I'm just reading about a missionary from the LDS church who has returned to Samoa, having served there in the early 1970s (on Samoa Observer).
Here's the thing, i don't belong to that church, but my goodness, they definitely got a few things right, or shall I say, they have such a healthy ongoing relationship with Samoa, not just their counterparts.
- I say this because if you think about it, they don't do the whole give $2000 and $3000 and how many more thousands to the church yearly. They only give a portion of what they earn.
- Investing in education: Wow...have you been to Vaiola? They have state of the art resources that a Savaii kid could only 'dream of''....and I won't mention my own denomination but lets just say getting a textbook with all the pages intact to yourself is a miracle.
- Breaking down cultural barriers/borders,...again, I refer you to the story about this missionary and be reminded that their presences in a village is testament to this open, healthy relationship. Learning another language and living like the people around them. Our church ministers are from our own community and they live mostly in 2 storey walled in mansions.
- Smoking, Drinking: They don't do this (ahem - when no one is looking lol) but this is one thing that is a blessing that the others could have benefited from.
- Relevance: What I enjoyed about this church is that during their services, they are split into groups, ...i think the moms and kids and the men break off and then they discuss issues that are relevant and share recipes and share real life scenarios....(PS My little sister and I used to go to the Vaisaulu LDS with a relative when my family were not paying attention haha)....in my actual church, we park our mulianas on the hard seat and listen for 2 hours to the church leader preaching and singing, zero movement to the bones or the brain.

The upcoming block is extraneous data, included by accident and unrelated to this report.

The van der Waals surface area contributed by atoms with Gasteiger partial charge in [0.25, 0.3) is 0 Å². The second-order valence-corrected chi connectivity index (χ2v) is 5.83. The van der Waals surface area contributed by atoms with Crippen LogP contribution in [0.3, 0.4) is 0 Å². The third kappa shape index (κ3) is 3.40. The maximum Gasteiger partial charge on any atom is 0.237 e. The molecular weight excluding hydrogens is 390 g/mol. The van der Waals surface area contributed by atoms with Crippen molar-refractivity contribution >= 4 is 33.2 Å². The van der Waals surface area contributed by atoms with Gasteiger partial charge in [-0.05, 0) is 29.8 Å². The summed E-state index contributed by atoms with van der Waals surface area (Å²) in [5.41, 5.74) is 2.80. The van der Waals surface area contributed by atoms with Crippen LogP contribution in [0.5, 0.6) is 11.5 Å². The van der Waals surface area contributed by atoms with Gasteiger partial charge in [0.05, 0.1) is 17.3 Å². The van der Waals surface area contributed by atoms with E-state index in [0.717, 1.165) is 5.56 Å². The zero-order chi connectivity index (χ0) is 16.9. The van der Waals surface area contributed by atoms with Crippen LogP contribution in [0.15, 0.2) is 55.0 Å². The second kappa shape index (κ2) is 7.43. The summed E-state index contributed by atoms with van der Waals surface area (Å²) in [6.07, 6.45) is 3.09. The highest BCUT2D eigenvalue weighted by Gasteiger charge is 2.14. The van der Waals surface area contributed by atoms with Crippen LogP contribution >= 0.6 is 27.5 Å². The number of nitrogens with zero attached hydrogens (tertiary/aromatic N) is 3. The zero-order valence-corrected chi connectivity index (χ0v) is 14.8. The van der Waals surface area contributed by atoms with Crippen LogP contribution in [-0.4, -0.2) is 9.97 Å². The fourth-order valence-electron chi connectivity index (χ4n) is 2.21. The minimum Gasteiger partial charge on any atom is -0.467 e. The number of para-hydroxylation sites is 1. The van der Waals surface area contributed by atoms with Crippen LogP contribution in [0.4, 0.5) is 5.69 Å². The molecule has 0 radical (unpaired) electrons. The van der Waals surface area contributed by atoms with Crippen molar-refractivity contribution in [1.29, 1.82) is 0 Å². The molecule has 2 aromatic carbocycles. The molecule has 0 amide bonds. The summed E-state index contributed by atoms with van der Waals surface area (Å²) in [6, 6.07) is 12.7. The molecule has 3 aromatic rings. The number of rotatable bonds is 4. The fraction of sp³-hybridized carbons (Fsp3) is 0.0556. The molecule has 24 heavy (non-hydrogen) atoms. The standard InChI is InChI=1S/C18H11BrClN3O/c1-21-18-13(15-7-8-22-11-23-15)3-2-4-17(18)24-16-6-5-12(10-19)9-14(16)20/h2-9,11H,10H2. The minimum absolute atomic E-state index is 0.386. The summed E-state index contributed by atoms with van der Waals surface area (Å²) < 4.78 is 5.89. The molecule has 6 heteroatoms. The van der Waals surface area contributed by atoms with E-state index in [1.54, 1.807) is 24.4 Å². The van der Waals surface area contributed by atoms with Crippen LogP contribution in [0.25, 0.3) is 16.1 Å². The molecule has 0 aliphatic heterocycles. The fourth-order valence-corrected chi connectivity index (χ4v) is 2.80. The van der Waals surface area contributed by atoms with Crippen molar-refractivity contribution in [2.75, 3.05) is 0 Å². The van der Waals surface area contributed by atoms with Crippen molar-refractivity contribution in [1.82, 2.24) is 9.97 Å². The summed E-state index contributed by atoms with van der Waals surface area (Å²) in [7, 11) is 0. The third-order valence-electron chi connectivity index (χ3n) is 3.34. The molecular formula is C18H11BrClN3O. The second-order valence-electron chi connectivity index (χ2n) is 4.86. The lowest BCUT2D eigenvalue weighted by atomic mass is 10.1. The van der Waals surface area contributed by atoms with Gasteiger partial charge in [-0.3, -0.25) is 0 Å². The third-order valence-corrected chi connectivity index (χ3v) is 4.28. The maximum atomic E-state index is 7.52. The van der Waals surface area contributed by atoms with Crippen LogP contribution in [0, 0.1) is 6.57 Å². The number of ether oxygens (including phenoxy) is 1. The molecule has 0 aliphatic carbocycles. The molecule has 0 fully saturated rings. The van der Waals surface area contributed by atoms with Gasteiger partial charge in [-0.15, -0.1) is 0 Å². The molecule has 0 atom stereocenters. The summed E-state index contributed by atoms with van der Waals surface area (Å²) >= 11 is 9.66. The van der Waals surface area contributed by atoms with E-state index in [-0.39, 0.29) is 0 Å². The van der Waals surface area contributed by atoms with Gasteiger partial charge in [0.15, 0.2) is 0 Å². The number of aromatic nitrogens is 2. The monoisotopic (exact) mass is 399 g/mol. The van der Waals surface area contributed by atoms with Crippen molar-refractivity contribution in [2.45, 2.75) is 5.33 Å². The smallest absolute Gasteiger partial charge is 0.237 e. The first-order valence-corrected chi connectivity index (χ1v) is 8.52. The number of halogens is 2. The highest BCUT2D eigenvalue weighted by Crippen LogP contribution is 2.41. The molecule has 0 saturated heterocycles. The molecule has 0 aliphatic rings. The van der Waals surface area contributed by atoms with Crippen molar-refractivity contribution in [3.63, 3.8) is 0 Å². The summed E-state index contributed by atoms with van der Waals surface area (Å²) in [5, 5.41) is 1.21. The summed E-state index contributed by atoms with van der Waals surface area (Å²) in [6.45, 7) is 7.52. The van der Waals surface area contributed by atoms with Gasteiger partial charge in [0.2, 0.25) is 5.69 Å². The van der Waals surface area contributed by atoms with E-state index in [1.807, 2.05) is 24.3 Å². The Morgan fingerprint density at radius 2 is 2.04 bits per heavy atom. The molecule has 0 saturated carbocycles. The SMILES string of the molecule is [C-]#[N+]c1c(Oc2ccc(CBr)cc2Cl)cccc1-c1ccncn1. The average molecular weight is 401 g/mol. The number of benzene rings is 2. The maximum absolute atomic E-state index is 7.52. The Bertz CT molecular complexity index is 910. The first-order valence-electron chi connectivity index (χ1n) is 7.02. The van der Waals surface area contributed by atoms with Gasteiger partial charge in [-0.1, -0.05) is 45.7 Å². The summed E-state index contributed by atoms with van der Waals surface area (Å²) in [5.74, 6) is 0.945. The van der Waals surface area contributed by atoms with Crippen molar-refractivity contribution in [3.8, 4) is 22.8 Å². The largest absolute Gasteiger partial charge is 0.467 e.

- Missionaries who return and give back in one way or another: The most memorable missionaries I met returned to Savaii before the 2 cyclones ( I was a newborn at the time but my memory is amazing hah - nah, I was much older)., I remember Rex Maugh, because of a really childish reason, he had one green eye and one blue eye.(Did I mention I was a kid?) and I remember Paul Cox because he was passionate about the rainforest. Both gave back, Rex Maugh was involved in turning RLSS's residence into the Museum it is today and Paul Cox eventually supported the Falealupo people in retaining their lowlying rainforest through a 50 year lease instead of cutting it down for timber.
So yeah, ...I therefore am not suprised when I see the recent Bureau of Statistic stats showing yet another increase in their numbers since the last census....although if you dig deeper, the increase is also due to natural births and not necessarily converts:
4.9 Fertility by religion
Religion is a major part of Samoa's social life and customs because the population is predominantly
Christian. Therefore, the children are seen as blessings from God Almighty hence big families are highly valued. It is most likely that the church teachings may influence the family size decisions and family planning practices made by couples, teenagers and young people. The 2011 results showed that LDS had the highest TFR(total fertility rates) of 5.4 followed closely by AOG with 5.1. The
same churches also had the same ranking in the census 2006.
copied from Samoa Bureau of Statistics 2011
Thank you for reading.
My goodness....yesterday, I was public announcer and now i'm sounding like a PR adviser from Utah.